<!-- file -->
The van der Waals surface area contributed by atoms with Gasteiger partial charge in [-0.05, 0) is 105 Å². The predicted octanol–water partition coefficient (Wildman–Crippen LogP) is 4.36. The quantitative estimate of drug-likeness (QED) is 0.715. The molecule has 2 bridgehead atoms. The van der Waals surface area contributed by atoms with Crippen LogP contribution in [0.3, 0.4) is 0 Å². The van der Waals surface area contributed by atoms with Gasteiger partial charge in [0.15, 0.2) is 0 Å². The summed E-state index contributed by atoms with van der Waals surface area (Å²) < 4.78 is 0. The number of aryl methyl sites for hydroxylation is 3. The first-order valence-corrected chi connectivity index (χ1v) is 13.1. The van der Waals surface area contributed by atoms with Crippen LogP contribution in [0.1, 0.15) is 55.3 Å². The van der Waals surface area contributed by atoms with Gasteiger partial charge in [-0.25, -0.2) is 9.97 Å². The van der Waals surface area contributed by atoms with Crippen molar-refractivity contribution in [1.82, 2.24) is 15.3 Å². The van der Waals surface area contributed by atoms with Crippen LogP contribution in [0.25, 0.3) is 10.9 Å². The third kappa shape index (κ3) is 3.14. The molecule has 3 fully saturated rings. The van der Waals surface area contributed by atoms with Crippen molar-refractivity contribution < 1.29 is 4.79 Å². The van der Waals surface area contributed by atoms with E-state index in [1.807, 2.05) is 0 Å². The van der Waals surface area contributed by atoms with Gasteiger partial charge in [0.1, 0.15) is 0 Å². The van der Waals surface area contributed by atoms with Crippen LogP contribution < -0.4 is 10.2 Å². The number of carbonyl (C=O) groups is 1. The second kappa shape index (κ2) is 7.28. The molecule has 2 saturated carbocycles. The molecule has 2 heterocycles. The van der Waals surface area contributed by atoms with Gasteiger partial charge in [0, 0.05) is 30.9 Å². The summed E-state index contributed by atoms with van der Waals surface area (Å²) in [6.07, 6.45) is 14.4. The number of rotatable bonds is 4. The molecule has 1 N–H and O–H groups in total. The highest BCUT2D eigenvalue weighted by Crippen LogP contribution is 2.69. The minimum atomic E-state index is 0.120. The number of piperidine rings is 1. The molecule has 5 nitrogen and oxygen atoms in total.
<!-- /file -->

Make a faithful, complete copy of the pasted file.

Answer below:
The van der Waals surface area contributed by atoms with Gasteiger partial charge in [-0.05, 0) is 105 Å². The predicted octanol–water partition coefficient (Wildman–Crippen LogP) is 4.36. The quantitative estimate of drug-likeness (QED) is 0.715. The molecule has 2 bridgehead atoms. The van der Waals surface area contributed by atoms with Crippen LogP contribution in [0.3, 0.4) is 0 Å². The van der Waals surface area contributed by atoms with Gasteiger partial charge in [0.15, 0.2) is 0 Å². The summed E-state index contributed by atoms with van der Waals surface area (Å²) < 4.78 is 0. The number of aryl methyl sites for hydroxylation is 3. The first-order valence-corrected chi connectivity index (χ1v) is 13.1. The van der Waals surface area contributed by atoms with Crippen LogP contribution in [0.1, 0.15) is 55.3 Å². The van der Waals surface area contributed by atoms with Gasteiger partial charge in [-0.25, -0.2) is 9.97 Å². The van der Waals surface area contributed by atoms with Crippen molar-refractivity contribution in [1.82, 2.24) is 15.3 Å². The van der Waals surface area contributed by atoms with Crippen LogP contribution in [0.25, 0.3) is 10.9 Å². The third kappa shape index (κ3) is 3.14. The molecule has 3 fully saturated rings. The van der Waals surface area contributed by atoms with Crippen molar-refractivity contribution < 1.29 is 4.79 Å². The van der Waals surface area contributed by atoms with E-state index in [1.807, 2.05) is 0 Å². The van der Waals surface area contributed by atoms with Gasteiger partial charge in [0.1, 0.15) is 0 Å². The van der Waals surface area contributed by atoms with Crippen LogP contribution < -0.4 is 10.2 Å². The number of carbonyl (C=O) groups is 1. The second kappa shape index (κ2) is 7.28. The molecule has 2 saturated carbocycles. The molecule has 2 heterocycles. The van der Waals surface area contributed by atoms with Gasteiger partial charge in [0, 0.05) is 30.9 Å². The summed E-state index contributed by atoms with van der Waals surface area (Å²) in [6.07, 6.45) is 14.4. The number of rotatable bonds is 4. The molecule has 1 N–H and O–H groups in total. The highest BCUT2D eigenvalue weighted by Crippen LogP contribution is 2.69. The minimum atomic E-state index is 0.120. The number of piperidine rings is 1. The molecule has 5 nitrogen and oxygen atoms in total.